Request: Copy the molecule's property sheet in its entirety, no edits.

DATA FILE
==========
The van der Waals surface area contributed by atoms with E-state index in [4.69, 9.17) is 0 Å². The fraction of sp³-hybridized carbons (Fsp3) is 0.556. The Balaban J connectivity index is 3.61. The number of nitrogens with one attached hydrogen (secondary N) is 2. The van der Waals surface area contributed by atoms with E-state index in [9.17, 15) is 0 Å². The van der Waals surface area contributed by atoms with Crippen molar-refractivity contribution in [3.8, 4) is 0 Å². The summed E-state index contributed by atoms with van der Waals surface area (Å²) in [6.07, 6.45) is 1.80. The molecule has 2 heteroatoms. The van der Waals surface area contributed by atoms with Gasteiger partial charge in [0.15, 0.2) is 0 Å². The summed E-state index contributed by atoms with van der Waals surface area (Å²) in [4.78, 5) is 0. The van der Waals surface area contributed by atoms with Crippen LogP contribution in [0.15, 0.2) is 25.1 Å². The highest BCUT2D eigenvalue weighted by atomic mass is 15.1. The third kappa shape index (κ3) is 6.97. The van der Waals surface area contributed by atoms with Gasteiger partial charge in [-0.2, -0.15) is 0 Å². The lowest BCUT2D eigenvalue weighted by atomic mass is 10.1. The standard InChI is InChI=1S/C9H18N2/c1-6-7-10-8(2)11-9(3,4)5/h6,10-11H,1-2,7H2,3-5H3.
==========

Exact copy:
The van der Waals surface area contributed by atoms with E-state index in [4.69, 9.17) is 0 Å². The fraction of sp³-hybridized carbons (Fsp3) is 0.556. The Balaban J connectivity index is 3.61. The number of nitrogens with one attached hydrogen (secondary N) is 2. The van der Waals surface area contributed by atoms with E-state index in [9.17, 15) is 0 Å². The van der Waals surface area contributed by atoms with Crippen molar-refractivity contribution in [3.8, 4) is 0 Å². The summed E-state index contributed by atoms with van der Waals surface area (Å²) in [6.07, 6.45) is 1.80. The molecule has 2 heteroatoms. The van der Waals surface area contributed by atoms with Gasteiger partial charge in [0.15, 0.2) is 0 Å². The summed E-state index contributed by atoms with van der Waals surface area (Å²) in [4.78, 5) is 0. The van der Waals surface area contributed by atoms with Crippen LogP contribution in [0.15, 0.2) is 25.1 Å². The highest BCUT2D eigenvalue weighted by atomic mass is 15.1. The third kappa shape index (κ3) is 6.97. The van der Waals surface area contributed by atoms with Gasteiger partial charge in [-0.2, -0.15) is 0 Å². The lowest BCUT2D eigenvalue weighted by atomic mass is 10.1. The standard InChI is InChI=1S/C9H18N2/c1-6-7-10-8(2)11-9(3,4)5/h6,10-11H,1-2,7H2,3-5H3.